The Forge

The annual cost of burnout to the global economy is estimated to be £255 billion*. That’s a staggering number, but what does that actually mean when you break it down to the individual level. What is the true cost of burnout to YOU?


If it is not addressed, long term burnout can have a profound and lasting impact on your mental health. This can range from feeling disinterested and demotivated by your work at one end of the scale to severe depression and suicidal thoughts at the other. Once you enter the negative cycle of burnout, this can have significant impact on the quality of your sleep which we increasingly know is key to maintaining good mental health. Poor sleep means that your brain is not refreshing properly which can lead to a dangerous chemical imbalance which exacerbates symptoms of burnout and so the cycle continues. Poor quality sleep over a long period of time has also been associated with dementia.


Burnout can also have a very physical effect upon your body. When you are burned out your motivation and impetus to engage in sports and activities that you previously enjoyed may dwindle, leaving you feeling lethargic, sluggish and guilty. You may find yourself more reliant on crutches such as alcohol, junk food or tobacco, which may make life seem more bearable in the short term, but actually only make things worse in the long term. You may gain weight, your skin and hair may appear dull and you may even experience more severe symptoms of stress such as heartburn, eczema, heart palpitations and migraines. Exercise is now proven to support good mental health as it triggers serotonin and endorphin, chemicals which stimulate our brain and help us feel happier. When these brain chemicals are in short supply, this can worsen burnout symptoms and perpetuate the negative spiral of inactivity. You may feel that we are too tired to exercise, but conversely, even gentle exercise actually gives you more energy and can help you break the burnout cycle.


Burnout can have detrimental effects on your relationships with friends, family and colleagues. Although we primarily consider burnout within the context of the working environment, it would be impossible to isolate the impacts to the individual only when they are at work. Everyone, to differing degrees, takes their work home with them and for burnout sufferers the ripple effects on their nearest and dearest can be far reaching. Sapped of energy and feeling completely exhausted means that you do not give the best of yourself in the evenings and at the weekend and also makes socialising feel more like a chore than a source of relaxation. You may find yourself coming up with excuses to avoid social occasions and becoming more and more withdrawn which exacerbates the negative cycle. Social interaction has been proven to have a positive impact on mental health, wellbeing and longevity.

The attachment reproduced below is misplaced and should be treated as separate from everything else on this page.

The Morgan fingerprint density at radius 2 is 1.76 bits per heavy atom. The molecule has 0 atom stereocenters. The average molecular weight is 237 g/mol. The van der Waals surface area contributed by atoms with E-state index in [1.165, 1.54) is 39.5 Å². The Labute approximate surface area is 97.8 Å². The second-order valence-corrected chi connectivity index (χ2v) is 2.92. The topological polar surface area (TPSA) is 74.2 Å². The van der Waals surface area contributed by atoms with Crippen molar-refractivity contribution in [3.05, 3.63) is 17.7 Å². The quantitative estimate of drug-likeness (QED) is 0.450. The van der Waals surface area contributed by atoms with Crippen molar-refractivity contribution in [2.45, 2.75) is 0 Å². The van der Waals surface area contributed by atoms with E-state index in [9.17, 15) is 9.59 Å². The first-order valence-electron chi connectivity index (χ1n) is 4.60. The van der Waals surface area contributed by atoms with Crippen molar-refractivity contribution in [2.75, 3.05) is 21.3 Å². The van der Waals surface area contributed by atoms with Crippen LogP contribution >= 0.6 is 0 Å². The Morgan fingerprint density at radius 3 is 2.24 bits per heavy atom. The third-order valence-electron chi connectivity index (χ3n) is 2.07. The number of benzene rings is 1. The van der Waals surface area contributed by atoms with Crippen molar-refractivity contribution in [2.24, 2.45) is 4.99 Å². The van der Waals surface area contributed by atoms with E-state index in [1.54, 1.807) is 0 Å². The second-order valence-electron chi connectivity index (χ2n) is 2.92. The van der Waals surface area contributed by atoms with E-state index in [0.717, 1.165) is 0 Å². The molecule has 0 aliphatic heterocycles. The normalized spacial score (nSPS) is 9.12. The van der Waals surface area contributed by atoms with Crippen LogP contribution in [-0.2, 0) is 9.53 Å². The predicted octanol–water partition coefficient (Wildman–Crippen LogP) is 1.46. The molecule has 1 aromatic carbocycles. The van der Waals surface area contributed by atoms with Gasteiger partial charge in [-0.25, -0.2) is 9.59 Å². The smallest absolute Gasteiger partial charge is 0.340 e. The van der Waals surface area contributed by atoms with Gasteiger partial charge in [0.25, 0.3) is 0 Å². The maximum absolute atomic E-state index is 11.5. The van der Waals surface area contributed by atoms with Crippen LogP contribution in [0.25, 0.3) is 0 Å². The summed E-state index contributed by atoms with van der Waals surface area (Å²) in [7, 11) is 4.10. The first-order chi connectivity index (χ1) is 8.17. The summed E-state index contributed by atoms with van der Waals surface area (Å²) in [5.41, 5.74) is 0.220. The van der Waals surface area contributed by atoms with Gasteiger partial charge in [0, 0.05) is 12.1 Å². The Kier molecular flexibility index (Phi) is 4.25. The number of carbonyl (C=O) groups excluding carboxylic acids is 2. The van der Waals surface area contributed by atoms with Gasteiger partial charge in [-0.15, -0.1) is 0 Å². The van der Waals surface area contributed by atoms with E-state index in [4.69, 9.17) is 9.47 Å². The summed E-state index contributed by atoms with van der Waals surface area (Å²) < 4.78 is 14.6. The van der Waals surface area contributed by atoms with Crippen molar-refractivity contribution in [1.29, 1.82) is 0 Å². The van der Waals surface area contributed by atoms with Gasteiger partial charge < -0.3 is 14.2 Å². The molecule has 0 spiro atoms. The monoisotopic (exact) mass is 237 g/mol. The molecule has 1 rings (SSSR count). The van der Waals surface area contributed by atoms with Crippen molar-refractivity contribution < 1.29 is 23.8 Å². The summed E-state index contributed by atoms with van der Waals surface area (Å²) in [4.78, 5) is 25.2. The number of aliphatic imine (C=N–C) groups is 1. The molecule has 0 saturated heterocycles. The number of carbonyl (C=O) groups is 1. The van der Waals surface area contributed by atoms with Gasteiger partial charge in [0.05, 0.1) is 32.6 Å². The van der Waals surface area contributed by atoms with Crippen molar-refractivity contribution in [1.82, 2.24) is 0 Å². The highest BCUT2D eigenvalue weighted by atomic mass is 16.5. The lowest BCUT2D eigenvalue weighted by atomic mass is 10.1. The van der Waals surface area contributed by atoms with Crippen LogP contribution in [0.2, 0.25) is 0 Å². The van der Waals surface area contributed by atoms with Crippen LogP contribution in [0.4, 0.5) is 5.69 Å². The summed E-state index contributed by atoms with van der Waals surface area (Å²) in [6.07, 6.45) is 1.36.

Burnout can really have a negative impact on your sense of purpose and what you want to get out of life. You may have started your job full of energy and ambition about where you wanted your career to go. But now you are just struggling to get through every day, let alone think about the next promotion or upskilling yourself to get to the next stage of your career. You may also find yourself questioning whether you are even in the right career at all. On top of all the other myriad pressures on your life, lacking a sense of purpose and not really believing that all the effort you are expending is worthwhile can be incredibly draining.


And to bring it all back to crude numbers, having to take extended time off work, often unpaid, paying for therapy or medical support, forking out for holidays which don’t make your feel any better. This all adds up. It may feel like a massive outlay but investing in yourself in the short term will pay dividends in the long term. Focusing on your self-care, through regular and repeatable activities that allow you to focus on building new healthier behaviours, rather than one-off splurges for a day at a health spa, which won’t ultimately make any difference, is key.

Burnout is becoming more and more pervasive, especially in the wake of the global pandemic, and the rising cost of living. It’s impact on individuals can be devastating if not addressed. Tackling burnout is not easy but taking steps to change our individual behaviours are a way in which we can better equip ourselves to thrive in the face of increasing global challenges.

If you’d like to find out more, you can take a short test to determine your burnout score and what actions you can take, if required.

You might also be interested in our Free Yourself From Burnout Programme, a five-day, outdoor immersive experience in which you get to address the triggers of burnout and learn new behaviours to break the cycle once and for all. For more information click here.

*World Economic Forum, Oct 2019:

Posted: 11.05.22 | Health and wellbeing

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